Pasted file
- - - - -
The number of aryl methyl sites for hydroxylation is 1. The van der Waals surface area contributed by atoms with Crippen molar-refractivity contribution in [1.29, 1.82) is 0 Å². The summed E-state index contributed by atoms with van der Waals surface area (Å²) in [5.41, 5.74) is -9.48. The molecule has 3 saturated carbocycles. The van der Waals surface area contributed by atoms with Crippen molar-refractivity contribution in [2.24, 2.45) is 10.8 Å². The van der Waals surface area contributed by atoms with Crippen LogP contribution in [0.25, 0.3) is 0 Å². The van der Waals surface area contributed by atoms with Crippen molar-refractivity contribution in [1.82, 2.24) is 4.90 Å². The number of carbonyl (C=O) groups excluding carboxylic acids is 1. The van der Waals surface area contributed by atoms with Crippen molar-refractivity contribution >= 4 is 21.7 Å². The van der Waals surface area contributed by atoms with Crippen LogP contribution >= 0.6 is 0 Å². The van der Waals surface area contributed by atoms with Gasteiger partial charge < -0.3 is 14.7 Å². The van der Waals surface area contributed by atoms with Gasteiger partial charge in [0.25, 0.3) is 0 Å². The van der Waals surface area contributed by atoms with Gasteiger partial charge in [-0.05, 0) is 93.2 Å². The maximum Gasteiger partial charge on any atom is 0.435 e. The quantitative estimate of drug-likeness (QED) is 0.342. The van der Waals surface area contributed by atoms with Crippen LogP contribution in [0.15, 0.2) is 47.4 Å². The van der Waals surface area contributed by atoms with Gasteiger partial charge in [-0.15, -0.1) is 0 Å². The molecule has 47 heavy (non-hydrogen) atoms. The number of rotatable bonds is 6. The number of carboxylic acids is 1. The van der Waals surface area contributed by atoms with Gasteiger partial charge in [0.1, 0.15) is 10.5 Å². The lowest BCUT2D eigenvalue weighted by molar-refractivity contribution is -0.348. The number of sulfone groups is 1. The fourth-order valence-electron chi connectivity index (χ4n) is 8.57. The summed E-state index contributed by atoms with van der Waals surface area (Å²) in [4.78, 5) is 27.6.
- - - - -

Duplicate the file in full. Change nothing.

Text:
The number of aryl methyl sites for hydroxylation is 1. The van der Waals surface area contributed by atoms with Crippen molar-refractivity contribution in [1.29, 1.82) is 0 Å². The summed E-state index contributed by atoms with van der Waals surface area (Å²) in [5.41, 5.74) is -9.48. The molecule has 3 saturated carbocycles. The van der Waals surface area contributed by atoms with Crippen molar-refractivity contribution in [2.24, 2.45) is 10.8 Å². The van der Waals surface area contributed by atoms with Crippen LogP contribution in [0.25, 0.3) is 0 Å². The van der Waals surface area contributed by atoms with Crippen molar-refractivity contribution in [1.82, 2.24) is 4.90 Å². The number of carbonyl (C=O) groups excluding carboxylic acids is 1. The van der Waals surface area contributed by atoms with Crippen molar-refractivity contribution >= 4 is 21.7 Å². The van der Waals surface area contributed by atoms with Crippen LogP contribution >= 0.6 is 0 Å². The van der Waals surface area contributed by atoms with Gasteiger partial charge < -0.3 is 14.7 Å². The van der Waals surface area contributed by atoms with Gasteiger partial charge in [0.25, 0.3) is 0 Å². The van der Waals surface area contributed by atoms with Gasteiger partial charge in [-0.05, 0) is 93.2 Å². The maximum Gasteiger partial charge on any atom is 0.435 e. The quantitative estimate of drug-likeness (QED) is 0.342. The van der Waals surface area contributed by atoms with Crippen LogP contribution in [0.15, 0.2) is 47.4 Å². The van der Waals surface area contributed by atoms with Gasteiger partial charge in [-0.15, -0.1) is 0 Å². The molecule has 47 heavy (non-hydrogen) atoms. The number of rotatable bonds is 6. The number of carboxylic acids is 1. The van der Waals surface area contributed by atoms with Gasteiger partial charge in [0.1, 0.15) is 10.5 Å². The lowest BCUT2D eigenvalue weighted by molar-refractivity contribution is -0.348. The number of sulfone groups is 1. The fourth-order valence-electron chi connectivity index (χ4n) is 8.57. The summed E-state index contributed by atoms with van der Waals surface area (Å²) in [4.78, 5) is 27.6.